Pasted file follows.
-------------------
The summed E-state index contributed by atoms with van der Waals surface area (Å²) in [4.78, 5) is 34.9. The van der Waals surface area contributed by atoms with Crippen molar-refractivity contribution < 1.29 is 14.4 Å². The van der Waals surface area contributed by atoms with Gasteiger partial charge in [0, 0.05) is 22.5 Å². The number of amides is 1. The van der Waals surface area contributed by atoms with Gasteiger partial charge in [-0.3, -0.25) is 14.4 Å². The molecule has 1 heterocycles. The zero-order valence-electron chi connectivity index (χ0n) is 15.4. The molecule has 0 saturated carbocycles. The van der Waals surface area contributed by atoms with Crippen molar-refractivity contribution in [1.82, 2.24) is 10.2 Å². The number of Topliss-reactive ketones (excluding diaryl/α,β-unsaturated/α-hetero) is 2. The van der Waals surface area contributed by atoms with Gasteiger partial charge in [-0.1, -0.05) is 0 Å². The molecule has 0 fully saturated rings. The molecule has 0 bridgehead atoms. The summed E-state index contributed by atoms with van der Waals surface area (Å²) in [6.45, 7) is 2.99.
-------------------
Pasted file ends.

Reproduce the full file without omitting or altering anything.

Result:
The summed E-state index contributed by atoms with van der Waals surface area (Å²) in [4.78, 5) is 34.9. The van der Waals surface area contributed by atoms with Crippen molar-refractivity contribution < 1.29 is 14.4 Å². The van der Waals surface area contributed by atoms with Gasteiger partial charge in [0, 0.05) is 22.5 Å². The number of amides is 1. The van der Waals surface area contributed by atoms with Gasteiger partial charge in [-0.3, -0.25) is 14.4 Å². The molecule has 1 heterocycles. The zero-order valence-electron chi connectivity index (χ0n) is 15.4. The molecule has 0 saturated carbocycles. The van der Waals surface area contributed by atoms with Crippen molar-refractivity contribution in [1.82, 2.24) is 10.2 Å². The number of Topliss-reactive ketones (excluding diaryl/α,β-unsaturated/α-hetero) is 2. The van der Waals surface area contributed by atoms with Gasteiger partial charge in [-0.1, -0.05) is 0 Å². The molecule has 0 fully saturated rings. The molecule has 0 bridgehead atoms. The summed E-state index contributed by atoms with van der Waals surface area (Å²) in [6.45, 7) is 2.99.